Toronto’s housing plan could take years to improve affordability for renters: experts


Toronto’s recently approved housing plan is a good step forward but it could take years before the increase in supply makes renting more affordable in the city, urban planners and experts say.

Toronto city council voted on Wednesday in favour of Mayor John Tory’s proposals for zoning bylaw changes to allow multiplexes to be built in neighbourhoods currently restricted to single-family homes and to legalize rooming houses across the city. The city manager now has until March to submit a report to the executive committee outlining how the homes will be built.

The approval comes as the average monthly cost to rent a home in the city continues to increase.

The National Rental Report published Tuesday by said Toronto was the second most expensive place to rent in Canada in November, with the average price for a one-bedroom apartment at $2,532 and $3,347 for a two-bedroom.

Tim Smith, a planner with Urban Strategies in Toronto, said many existing buildings in the city can be transformed relatively quickly to rooming houses for students and other individuals living alone, which would reduce demand for apartments.

But he said it could take “a decade or so” to see improvement in affordability as a result of increasing supply in the housing market by allowing multiplexes to be built in single-family neighbourhoods and legalizing rooming houses across the city.

“It’s definitely not gonna be an overnight change,” he said. “We are not gonna wake up any time in the near future and say, ‘Oh, we’ve addressed, we’ve solved the affordable housing issue.”’

“We’re kind of at a crisis point now. I think it’s just gotten worse and worse. I do see it getting better. But it will take time.”

Nemoy Lewis, an assistant professor at the School of Urban and Regional Planning at Toronto Metropolitan University, said increasing the housing supply alone isn’t enough and new residential units should be made affordable to most of the city’s residents.

“It has to be housing that a vast amount of Canadians or a vast amount of Torontonians can afford,” he said.

“We need to have better efforts in terms of investment towards ensuring that the housing that is being built is affordable to a vast amount of folks.”

Lewis said the housing affordability crisis will likely continue to get worse in the next few months and years before the situation improves.

“I want to optimistic, but I want to be realistic as well,” he said. “It’s going to get a bit worse before it gets better.”

Lewis said the city and other levels of government should invest more in supporting co-op housing projects and non-profit developers to build more affordable housing units.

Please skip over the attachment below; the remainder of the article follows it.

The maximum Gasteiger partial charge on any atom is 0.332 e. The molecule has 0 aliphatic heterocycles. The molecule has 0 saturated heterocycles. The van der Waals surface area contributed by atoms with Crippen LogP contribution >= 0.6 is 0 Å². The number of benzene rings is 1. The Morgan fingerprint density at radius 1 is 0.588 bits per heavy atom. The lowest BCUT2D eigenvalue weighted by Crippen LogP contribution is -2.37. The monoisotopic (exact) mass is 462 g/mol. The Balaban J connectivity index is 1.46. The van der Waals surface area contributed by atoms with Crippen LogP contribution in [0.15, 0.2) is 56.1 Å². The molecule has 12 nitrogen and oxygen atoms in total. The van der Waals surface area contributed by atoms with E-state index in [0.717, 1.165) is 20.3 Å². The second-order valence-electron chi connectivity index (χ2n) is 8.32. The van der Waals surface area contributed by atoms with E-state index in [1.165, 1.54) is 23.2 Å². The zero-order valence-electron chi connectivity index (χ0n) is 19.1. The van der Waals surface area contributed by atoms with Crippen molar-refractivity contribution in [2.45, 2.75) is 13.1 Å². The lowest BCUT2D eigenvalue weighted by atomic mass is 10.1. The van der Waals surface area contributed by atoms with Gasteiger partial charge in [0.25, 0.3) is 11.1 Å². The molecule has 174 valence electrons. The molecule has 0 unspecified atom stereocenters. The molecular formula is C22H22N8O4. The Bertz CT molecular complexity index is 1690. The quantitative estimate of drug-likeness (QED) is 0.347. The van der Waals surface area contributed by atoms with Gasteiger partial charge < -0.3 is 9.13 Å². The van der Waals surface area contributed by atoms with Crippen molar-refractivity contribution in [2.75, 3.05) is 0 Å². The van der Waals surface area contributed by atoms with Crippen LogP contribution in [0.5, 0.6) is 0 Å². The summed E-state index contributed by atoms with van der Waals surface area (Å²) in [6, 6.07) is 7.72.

He also said the city should ask the Ontario government to change some of the policies within the Residential Tenancies Act, such as the vacancy decontrol rule, which allows landlords to increase the rental price of a unit as much as they want to once a tenant leaves.

“You might have a landlord that is incentivized to push you out, so that they can get someone else into that unit that can pay them $1,000 more than what you’re paying,” he said.

“A landlord (might be) doing that same thing for 10 units or 12 units for every one (affordable) unit that you’re building.”

Toronto’s plan aims to exceed or meet the target it was recently given by the province to build 285,000 homes over the next 10 years.

Tory has said that getting more housing built in the city as quickly as possible to tackle affordability is one of his priorities, and that the city needs to take a more aggressive approach to its housing crisis.

“I campaigned and was elected on a citywide mandate to get more housing, including affordable and supportive housing built, and to get it built faster,” he said in a news release announcing the plan last week. “Now is the time for us to take action to deliver on that mandate to get homes built.

Marc Kemerer, a municipal, planning and development lawyer, said some homeowners get concerned that allowing the construction of multi-unit buildings in their residential neighborhoods could lead to a decrease in the value of their homes but that is not often the case.

“Projects in neighbourhoods actually increase the appeal of neighborhoods and make housing more expensive,” he said.

“This plan is definitely intended to put a dent in (the housing crisis) by making more units available and by making a more diverse selection of units available so that people who can’t afford housing now will have the chance to afford it.”

Kemerer said those who oppose proposed amendments to zoning bylaws to allow multiplexes in residential areas can appeal to the Ontario Land Tribunal if the city adopts the changes.

“I don’t know if that will be successful, but … people who participate in the public process, whether by written or oral submissions, have an ability to appeal,” he said.

Dania Majid, a staff lawyer at the Advocacy Centre for Tenants Ontario, said it will be important to see the final details of the plan. She hopes to see affordable housing and protections on existing rental units “at the forefront.”

“We see how the rents are skyrocketing at an extremely fast pace,” she said. “People who come to food banks are employed and are spending essentially 100 per cent of their income on rent.”

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